A LEED Platinum design helped Atlanta’s Mercedes-Benz Stadium create an artistic VIP experience without forgetting about the fans in the seats
By Katie Nale
On February 3, 2019, amongst hordes of screaming fans, two teams will run out onto a turf field in Atlanta to duke it out over the most prized title in football: Super Bowl champion. As the lights of the Mercedes-Benz Stadium shine down on the 53rd competition, spectators will watch the game beneath a massive halo screen 58-ft-high by 1,075-ft-long that surrounds the building’s retractable roof. “The team wanted to give the world a stadium that was ground breaking, and an experience beyond the expectation of both the fans and the community,” says Jay Wratten of WSP USA (Denver), the stadium’s principal lighting designer.
Officially opened for the 2017 season as the new home of the Atlanta Falcons, the 2 million-sq ft stadium boasts a first class experience in the VIP areas, which earned WSP USA a 2018 IES Illumination Award of Merit. “We had a drive to show the fans what a 21st century stadium looked like, felt like, sounded like and smelled like,” says Wratten. The space uses a layered approach including warmer color temperatures, custom and modified light fixtures, and a program to showcase work by local artists, emphasizing the stadium’s roots in the Atlanta community. Scenes programmed for various events (pregame, game, post-game) generate a full experience for fans and players, while also meeting the stadium’s energy goals. “We had to ask ourselves what the role of a sports stadium is in today’s more sustainable mindset,” says Wratten, whose lighting expertise helped the stadium become the first in the U.S. to achieve LEED Platinum.
THE VIP LOOK
As fans walk through the entry portal to the VIP lobby, they are greeted by perimeter cove lighting and scattered glass pendants. Moving through the halls, linear coves on the walls and ceiling guide people to their destinations. The cove lighting continues within the VIP suites, as communal tables are highlighted by feature pendants. Custom fixtures are located in every suite and warmer color temperatures of around 3000K emphasize the area’s hospitality-like feel and highlight its richer textures and finishes. Outside of the suites, concession portals are also lit with cove lighting and various decorative pendants. Linear “sticks of light” highlight the halls of the concession area, reflecting the architectural geometry found throughout the stadium. A geometric structure is also found atop the Mercedes-Benz Club, with rectangular shapes illuminated to create a “feather ceiling” that directs one’s line of vision to the bar and the field beyond.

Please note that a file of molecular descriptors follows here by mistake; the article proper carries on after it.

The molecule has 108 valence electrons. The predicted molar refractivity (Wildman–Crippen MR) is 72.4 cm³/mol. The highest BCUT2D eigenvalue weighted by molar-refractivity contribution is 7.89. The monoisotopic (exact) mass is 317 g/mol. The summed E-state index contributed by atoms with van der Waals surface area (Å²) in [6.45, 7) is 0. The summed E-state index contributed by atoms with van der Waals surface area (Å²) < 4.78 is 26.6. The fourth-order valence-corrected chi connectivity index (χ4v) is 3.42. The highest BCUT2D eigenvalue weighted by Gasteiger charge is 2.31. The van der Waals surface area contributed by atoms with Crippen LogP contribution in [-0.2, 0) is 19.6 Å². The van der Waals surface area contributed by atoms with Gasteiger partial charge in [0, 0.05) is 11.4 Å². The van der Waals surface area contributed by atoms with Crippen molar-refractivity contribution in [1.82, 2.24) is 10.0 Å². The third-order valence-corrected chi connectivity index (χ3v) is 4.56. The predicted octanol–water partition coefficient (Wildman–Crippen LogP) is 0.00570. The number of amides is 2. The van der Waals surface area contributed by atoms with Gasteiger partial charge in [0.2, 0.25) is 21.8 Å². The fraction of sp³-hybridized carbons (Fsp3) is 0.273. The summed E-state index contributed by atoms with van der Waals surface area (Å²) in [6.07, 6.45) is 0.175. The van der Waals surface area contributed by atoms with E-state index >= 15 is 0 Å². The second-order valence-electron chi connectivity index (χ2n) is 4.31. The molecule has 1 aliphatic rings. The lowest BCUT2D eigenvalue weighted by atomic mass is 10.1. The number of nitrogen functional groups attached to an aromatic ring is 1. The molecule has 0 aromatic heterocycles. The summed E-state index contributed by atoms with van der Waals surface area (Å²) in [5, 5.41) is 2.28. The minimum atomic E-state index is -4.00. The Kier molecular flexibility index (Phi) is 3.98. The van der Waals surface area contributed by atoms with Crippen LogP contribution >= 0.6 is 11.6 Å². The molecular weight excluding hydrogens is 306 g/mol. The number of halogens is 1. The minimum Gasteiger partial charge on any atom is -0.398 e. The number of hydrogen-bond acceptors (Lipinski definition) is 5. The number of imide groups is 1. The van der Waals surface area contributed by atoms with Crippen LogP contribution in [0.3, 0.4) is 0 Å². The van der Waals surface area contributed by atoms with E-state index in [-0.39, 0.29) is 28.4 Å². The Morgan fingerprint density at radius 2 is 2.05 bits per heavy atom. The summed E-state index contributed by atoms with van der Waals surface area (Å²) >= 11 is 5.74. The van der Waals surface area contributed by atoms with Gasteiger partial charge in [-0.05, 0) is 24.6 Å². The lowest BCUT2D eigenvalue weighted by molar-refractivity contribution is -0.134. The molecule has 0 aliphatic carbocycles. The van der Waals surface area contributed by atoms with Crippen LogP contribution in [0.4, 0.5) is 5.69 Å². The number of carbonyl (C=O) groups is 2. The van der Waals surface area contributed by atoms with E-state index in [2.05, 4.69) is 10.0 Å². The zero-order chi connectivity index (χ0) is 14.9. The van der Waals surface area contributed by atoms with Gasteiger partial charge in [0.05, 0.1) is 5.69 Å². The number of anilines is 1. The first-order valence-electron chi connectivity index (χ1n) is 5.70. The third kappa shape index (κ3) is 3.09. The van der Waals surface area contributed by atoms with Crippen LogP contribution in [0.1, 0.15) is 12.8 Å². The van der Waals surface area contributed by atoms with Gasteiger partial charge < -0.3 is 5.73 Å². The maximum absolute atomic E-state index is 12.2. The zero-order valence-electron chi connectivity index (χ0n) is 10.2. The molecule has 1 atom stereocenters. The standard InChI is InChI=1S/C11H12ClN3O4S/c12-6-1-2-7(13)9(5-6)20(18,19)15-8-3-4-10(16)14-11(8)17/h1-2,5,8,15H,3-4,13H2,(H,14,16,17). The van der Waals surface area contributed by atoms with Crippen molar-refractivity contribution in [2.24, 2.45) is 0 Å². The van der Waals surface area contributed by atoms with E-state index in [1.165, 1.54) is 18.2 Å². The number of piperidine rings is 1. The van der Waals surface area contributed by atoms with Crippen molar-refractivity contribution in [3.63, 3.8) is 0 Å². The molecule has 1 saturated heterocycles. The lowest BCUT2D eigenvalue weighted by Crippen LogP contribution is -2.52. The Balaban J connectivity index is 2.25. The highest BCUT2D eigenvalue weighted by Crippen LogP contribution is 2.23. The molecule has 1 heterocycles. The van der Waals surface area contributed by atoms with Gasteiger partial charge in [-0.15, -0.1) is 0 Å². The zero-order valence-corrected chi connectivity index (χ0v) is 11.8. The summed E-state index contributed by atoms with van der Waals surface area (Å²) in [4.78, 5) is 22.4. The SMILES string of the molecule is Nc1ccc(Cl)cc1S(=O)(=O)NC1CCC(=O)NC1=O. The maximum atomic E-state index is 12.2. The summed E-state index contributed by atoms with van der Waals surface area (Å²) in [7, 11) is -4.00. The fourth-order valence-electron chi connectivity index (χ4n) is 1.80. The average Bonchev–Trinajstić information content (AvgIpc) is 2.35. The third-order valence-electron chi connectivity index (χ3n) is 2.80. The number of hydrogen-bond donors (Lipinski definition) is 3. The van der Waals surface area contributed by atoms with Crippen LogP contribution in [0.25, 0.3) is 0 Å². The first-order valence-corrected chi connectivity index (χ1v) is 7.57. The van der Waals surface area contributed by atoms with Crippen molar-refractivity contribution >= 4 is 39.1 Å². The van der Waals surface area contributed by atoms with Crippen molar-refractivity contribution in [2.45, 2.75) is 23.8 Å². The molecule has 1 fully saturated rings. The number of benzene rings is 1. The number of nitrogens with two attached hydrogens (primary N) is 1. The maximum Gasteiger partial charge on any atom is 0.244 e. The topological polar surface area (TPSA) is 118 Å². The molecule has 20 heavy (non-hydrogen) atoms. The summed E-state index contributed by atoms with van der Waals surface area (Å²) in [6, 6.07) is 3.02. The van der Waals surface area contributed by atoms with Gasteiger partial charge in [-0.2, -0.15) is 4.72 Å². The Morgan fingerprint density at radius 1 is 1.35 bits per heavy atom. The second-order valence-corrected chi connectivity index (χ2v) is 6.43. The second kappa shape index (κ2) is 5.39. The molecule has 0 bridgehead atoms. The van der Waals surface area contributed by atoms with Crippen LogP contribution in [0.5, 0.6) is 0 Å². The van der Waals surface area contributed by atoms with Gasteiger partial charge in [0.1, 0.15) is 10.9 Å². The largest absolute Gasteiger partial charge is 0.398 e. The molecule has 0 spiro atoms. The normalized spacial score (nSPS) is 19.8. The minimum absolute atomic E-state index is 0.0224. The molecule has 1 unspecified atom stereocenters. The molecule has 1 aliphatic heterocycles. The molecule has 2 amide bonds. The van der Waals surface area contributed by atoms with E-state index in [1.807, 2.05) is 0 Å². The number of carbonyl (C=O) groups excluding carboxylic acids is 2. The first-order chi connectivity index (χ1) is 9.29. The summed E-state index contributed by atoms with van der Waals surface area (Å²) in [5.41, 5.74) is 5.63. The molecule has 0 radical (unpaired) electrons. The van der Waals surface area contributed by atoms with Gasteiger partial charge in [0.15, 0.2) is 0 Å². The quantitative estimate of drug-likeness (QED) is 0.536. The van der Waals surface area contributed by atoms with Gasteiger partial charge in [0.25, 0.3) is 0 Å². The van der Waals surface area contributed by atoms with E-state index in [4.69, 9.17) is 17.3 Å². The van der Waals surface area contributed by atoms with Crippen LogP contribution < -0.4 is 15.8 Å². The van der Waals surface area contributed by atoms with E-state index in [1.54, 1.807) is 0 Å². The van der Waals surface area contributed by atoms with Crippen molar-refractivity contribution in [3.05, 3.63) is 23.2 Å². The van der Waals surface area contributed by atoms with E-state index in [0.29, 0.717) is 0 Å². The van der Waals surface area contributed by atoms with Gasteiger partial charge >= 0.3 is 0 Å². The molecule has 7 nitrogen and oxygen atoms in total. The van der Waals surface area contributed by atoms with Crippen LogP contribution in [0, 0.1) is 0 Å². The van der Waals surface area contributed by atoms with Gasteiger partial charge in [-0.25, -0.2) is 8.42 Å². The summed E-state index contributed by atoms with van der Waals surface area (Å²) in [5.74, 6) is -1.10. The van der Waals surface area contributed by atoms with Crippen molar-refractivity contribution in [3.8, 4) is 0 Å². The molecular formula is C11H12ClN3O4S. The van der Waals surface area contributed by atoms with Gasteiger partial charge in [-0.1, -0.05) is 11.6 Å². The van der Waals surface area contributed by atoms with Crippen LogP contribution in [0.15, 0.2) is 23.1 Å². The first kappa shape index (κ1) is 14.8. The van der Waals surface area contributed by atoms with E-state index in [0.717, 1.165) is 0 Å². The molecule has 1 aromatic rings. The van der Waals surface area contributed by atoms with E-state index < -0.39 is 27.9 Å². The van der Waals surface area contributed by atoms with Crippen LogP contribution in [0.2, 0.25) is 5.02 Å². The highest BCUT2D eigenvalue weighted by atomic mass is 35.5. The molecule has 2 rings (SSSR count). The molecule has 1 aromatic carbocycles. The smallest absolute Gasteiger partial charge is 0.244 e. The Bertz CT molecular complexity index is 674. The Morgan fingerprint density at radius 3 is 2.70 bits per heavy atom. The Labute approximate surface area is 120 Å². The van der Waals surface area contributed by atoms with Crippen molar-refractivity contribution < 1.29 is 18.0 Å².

Throughout the stadium are a number of commissioned pieces from local artists that were inspired by Atlanta’s culture, community and sports. One piece in the VIP club consists of layered translucent fritting on large glass panes. It is illuminated from both sides using spot and floodlights. Working with each individual artist, Wratten and his team customized the ambient light levels for each piece to achieve every artist’s vision.